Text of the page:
Losing Season by Jack Ridl

losing-season1Cindy: Every April I lament the end of March Madness and my college basketball tv habit. It gives me more time to read again, but I miss the game. Do I have a treat for those of you in my hightop shoes! Losing Season (CavanKerry Press, 2009) is a collection of basketball poems by poet and professor Jack Ridl. Ridl grew up in the basketball world of his Hall of Fame coach father, C. G. “Buzz” Ridl, and he brings to life everyone involved in high school sports in this fine collection. There’s the coach, of course, struggling through a losing season being second-guessed by one and all in the small town:

At Harry’s Coffee Shop

Dan Perkins says, “They
would’ve won if Coach
had taken out Frank. He
was three for fifteen. What
the hell was he thinking?
He’d suddenly catch fire?”
Kenny Antonelli’s sure
a zone would have forced
them out. ” “They killed us
underneath.” Harry shakes
his head. “Use a press. He
never uses a press. Not
once all year.” Tom Smith
rolls his eyes. “You guys
are as dumb as he is. He
shouldn’t have cut Ted’s
kid. That kid can hit.”
The steam from their coffee
clings to the air. Outside,
the snow keeps coming down.

Coach knows exactly what
they’re saying. Sometimes
he sees himself standing
behind the counter, wiping
it clean as they come in,
saying, “Coffee, boys?”
asking after their families,
how their own work’s going.
He pours the coffees, tosses
them packets of sugar, hands
them the cream, says he’s
heard they have the answers.
He then invites them all
to sit beside him on the bench,
tell him what to do, and when.

We hear from the star players and Scrub, the guy who never gets in, but works hard in practice (I relate to Scrub as I sat a mean bench on varsity myself), the cheerleaders, the disgruntled parents, the ref, the timer, the former great in the stands, the teacher assigned to ticket sales….it takes a village to build a high school sports team. Think Spoon River Anthology (but no one’s dead). While not specifically published for teens, these poems will have great appeal in high school collections and in literature and writing classes.

People say to Jack, “You’re a poet, what would YOU know about sports?” But according to a newspaper account of the book’s release, he’s been hearing lots from the sports world, including an interview by Jim Nantz of CBS and phone calls from Digger Phelps and Dick Vitale who coached against Ridl’s father. Ridl told Vitale “I’m now a PTP’er, baby, a Prime Time Poet.” Celebrate the last week of National Poetry Month with a poet that should be in everyone’s starting line-up.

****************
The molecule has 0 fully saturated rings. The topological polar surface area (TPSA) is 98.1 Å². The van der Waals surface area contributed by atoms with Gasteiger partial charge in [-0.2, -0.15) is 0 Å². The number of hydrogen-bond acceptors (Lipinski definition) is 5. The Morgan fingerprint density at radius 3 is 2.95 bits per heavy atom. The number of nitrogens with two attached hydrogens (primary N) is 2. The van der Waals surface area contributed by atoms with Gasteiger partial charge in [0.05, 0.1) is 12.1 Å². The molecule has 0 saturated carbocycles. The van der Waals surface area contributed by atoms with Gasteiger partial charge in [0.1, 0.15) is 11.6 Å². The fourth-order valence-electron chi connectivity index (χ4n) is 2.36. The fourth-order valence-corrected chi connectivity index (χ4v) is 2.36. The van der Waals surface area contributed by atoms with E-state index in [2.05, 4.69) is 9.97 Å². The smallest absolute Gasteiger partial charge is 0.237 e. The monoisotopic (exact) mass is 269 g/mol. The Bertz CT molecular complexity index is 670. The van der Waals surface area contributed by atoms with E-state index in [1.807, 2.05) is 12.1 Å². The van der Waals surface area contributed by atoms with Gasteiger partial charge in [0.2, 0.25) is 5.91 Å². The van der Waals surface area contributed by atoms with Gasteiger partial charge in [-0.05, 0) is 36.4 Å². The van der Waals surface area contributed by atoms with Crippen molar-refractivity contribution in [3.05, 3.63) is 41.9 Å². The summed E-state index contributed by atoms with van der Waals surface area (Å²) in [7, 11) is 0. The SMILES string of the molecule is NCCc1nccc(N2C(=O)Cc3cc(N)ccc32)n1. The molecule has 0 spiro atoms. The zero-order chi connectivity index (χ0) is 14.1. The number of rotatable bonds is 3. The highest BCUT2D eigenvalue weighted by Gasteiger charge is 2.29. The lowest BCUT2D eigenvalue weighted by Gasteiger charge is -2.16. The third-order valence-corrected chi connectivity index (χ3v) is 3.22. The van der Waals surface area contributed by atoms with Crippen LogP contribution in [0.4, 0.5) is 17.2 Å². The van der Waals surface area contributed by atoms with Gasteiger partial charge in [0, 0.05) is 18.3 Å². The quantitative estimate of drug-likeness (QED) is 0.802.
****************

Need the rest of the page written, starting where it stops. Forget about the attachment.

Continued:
Overtime: If you visit Jack’s blog today, you’ll find out that a number of poets in Naomi Shihab Nye’s new collection, Time You Let Me In: 25 Poets Under 25 are past student’s of Jack’s!

nonfiction-mondayThanks to Check it Out blog for hosting this week’s Nonfiction Monday roundup!

About the Author:

Cindy Dobrez and Lynn Rutan are Booklist reviewers and middle-school librarians who have chaired both ALA’s Best Books for Young Adults and the Michael L. Printz Award for YA Literature committees. Follow Bookends on Twitter at @BookendsBlog. You can also find Cindy at @cdobrez and Lynn at @482april.

3 Comments on "Losing Season by Jack Ridl"

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  1. edspicer@mac.com' Ed Spicer says:

    Jack Ridl was Billy Collins long before Billy Collins was Billy Collins. And, in Jack’s own words, “I kicked Billy Collins’ butt!” (Both are great poets)

  2. vivian.dickenson@gmail.com' J. Dickenson says:

    @Ed We must have been at the same reading! Of course, he was was joking. Ridl is awed by Collins’ success. He (Ridl) just read in Montague, Michigan, at the Book Nook there. Another book coming out next year? Damn.

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